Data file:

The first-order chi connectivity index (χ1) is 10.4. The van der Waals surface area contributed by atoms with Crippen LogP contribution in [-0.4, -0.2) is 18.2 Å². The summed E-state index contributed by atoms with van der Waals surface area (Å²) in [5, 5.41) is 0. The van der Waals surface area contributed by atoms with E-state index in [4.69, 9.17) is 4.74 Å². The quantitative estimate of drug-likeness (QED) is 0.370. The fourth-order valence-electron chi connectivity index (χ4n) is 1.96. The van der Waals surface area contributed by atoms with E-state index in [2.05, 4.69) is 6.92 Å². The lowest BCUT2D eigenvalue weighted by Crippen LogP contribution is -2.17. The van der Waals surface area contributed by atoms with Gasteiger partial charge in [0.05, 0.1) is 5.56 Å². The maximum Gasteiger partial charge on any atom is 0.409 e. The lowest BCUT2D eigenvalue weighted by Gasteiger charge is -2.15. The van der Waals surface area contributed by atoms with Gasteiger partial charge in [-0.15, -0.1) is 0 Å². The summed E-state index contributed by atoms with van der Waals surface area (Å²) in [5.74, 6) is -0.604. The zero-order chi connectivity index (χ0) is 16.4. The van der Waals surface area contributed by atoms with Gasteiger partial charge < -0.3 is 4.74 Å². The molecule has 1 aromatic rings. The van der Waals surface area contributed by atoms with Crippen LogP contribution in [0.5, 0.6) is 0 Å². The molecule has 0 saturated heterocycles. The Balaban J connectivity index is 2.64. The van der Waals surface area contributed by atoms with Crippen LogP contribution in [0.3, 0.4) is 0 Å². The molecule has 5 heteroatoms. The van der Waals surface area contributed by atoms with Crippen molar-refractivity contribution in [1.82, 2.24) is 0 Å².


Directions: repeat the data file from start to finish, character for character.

The first-order chi connectivity index (χ1) is 10.4. The van der Waals surface area contributed by atoms with Crippen LogP contribution in [-0.4, -0.2) is 18.2 Å². The summed E-state index contributed by atoms with van der Waals surface area (Å²) in [5, 5.41) is 0. The van der Waals surface area contributed by atoms with E-state index in [4.69, 9.17) is 4.74 Å². The quantitative estimate of drug-likeness (QED) is 0.370. The fourth-order valence-electron chi connectivity index (χ4n) is 1.96. The van der Waals surface area contributed by atoms with E-state index in [2.05, 4.69) is 6.92 Å². The lowest BCUT2D eigenvalue weighted by Crippen LogP contribution is -2.17. The van der Waals surface area contributed by atoms with Gasteiger partial charge in [0.05, 0.1) is 5.56 Å². The maximum Gasteiger partial charge on any atom is 0.409 e. The lowest BCUT2D eigenvalue weighted by Gasteiger charge is -2.15. The van der Waals surface area contributed by atoms with Gasteiger partial charge in [-0.15, -0.1) is 0 Å². The summed E-state index contributed by atoms with van der Waals surface area (Å²) in [5.74, 6) is -0.604. The zero-order chi connectivity index (χ0) is 16.4. The van der Waals surface area contributed by atoms with Gasteiger partial charge < -0.3 is 4.74 Å². The molecule has 1 aromatic rings. The van der Waals surface area contributed by atoms with Crippen LogP contribution in [0.5, 0.6) is 0 Å². The molecule has 0 saturated heterocycles. The Balaban J connectivity index is 2.64. The van der Waals surface area contributed by atoms with Crippen LogP contribution in [0.3, 0.4) is 0 Å². The molecule has 5 heteroatoms. The van der Waals surface area contributed by atoms with Crippen molar-refractivity contribution in [1.82, 2.24) is 0 Å².